New “Roots” TV miniseries is better-made, more accurate, never more relevant – The Denver Post

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When the original adaptation of Alex Haley’s “Roots” premiered as a TV miniseries in 1977, important civil rights victories had been won and the history of how Africans were captured, brought to America and enslaved seemed a difficult but necessary look backward.
The reimagined “Roots” miniseries premiering Monday seems a case of whiplash, looking both backward and forward in time, reminding us of the long-ago history of slavery while echoing current headlines and ongoing domestic rifts.
“Roots,” airing over four nights (two hours each night) across three networks premieres at 7 p.m. Monday on History, A&E and Lifetime. The story is as relevant as ever, cinematically more stunning and historically more accurate than the original. The casting is again superlative — Forest Whitaker as “Fiddler,” Jonathan Rhys Meyers as villain Tom Lea, James Purefoy, Anika Noni Rose and Laurence Fishburne are just the start.
Anyone who watched the earlier version can’t help compare the performances of Ben Vereen and Regé-Jean Page as showboating “Chicken George,” for instance (the newcomer compares favorably).
If all you remember from the original is the name Kunta Kinte, that’s enough: The importance of that name in the story, and how it reverberated in American culture, is key.
The story chronicles the ordeal the young Mandinka warrior endured in order to hold onto his tribal legacy, his identity, his name.
The first night’s telecast sees him torn from his home in West Africa in 1750, through the hideous passage, and on to endless whippings and degradation. The second night sees him trade American for British captors, as his legacy lives on in a daughter, Kizzy, who is sold to Tom Lea, a violent, poor white farmer (played by Meyers). Night Three finds Kizzy’s son George (born out of rape by Lea) grown to manhood and displaying expertise in cockfighting. The more subtle results of slavery are explored in this chapter, including an imbalanced friendship between a white slave-owner’s daughter and the slave’s daughter. The chapter includes a savage betrayal of George by his white father. The final night finds George returning from England a free man, to confront fractured family relations. It also explores the role of African-Americans in the Civil War, including the massacre at Fort Pillow, not included in the original miniseries, where Confederates took white soldiers captive and slaughtered hundreds of black soldiers.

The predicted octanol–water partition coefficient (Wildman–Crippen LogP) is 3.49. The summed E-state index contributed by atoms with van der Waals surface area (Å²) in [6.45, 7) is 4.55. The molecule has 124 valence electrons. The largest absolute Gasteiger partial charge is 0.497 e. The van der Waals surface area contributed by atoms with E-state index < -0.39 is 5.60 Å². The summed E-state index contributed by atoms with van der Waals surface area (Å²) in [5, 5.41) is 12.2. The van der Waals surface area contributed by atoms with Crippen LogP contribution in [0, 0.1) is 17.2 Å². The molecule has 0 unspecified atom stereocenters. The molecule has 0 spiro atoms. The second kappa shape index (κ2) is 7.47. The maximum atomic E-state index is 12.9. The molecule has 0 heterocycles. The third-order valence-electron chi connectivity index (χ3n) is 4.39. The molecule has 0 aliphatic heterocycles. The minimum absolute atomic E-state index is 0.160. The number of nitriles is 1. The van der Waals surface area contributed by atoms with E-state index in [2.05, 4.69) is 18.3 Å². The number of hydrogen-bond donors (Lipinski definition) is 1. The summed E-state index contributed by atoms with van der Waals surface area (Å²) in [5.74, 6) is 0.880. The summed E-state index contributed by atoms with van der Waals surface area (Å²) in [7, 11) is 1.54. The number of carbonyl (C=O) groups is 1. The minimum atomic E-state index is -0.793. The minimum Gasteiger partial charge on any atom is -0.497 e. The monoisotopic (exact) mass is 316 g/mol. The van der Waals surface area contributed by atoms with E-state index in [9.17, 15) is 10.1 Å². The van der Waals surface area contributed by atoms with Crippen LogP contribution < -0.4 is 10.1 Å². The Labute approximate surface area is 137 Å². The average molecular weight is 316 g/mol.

A coda features Fishburne as author Alex Haley, a seventh-generation descendant of Kunta Kinte, who in 1976 published the Pulitzer Prize-winning “Roots: The Saga of an American Family.” The continued fantasy of seeing Kunta’s ancestors come to life threatens to feel stilted, but the device does make the point.
So much history — including media history. There are echoes of the first miniseries in the current production. The A+E Studios film was made with The Wolper Organization, the company that produced the original “Roots.” LeVar Burton, who played the young Kunta Kinte in that film, serves as executive producer on this work and has a cameo early in the piece, as a slave loaded onto a wagon. Contemporary icons of pop culture are involved, too, including Will Packer (“Straight Outta Compton”) as a producer and Questlove as music producer. The remake aims at a new, younger audience and succeeds in making it newly relevant for the Black Lives Matter era.
In pop culture and TV terms, the influence of “Roots” can’t be overestimated. The 12-hour original on ABC set ratings records, introduced historical fiction as popular entertainment, proved a consecutive-night miniseries could hold the nation rapt and showed that, despite the fears of  (white) network executives, a story featuring white villains and black heroes could become a landmark TV event. According to the Museum of Broadcasting, 100 million viewers, almost half the country, saw the final episode, which still claims one of the highest Nielsen ratings ever recorded, a 51.1 with a 71 share.
Those ratings records were set in a day when the country sat down together, literally, to share a TV experience. The “Roots” remake deserves the same attention, even if different people today regularly watch TV at prescribed times or on a particular screen.
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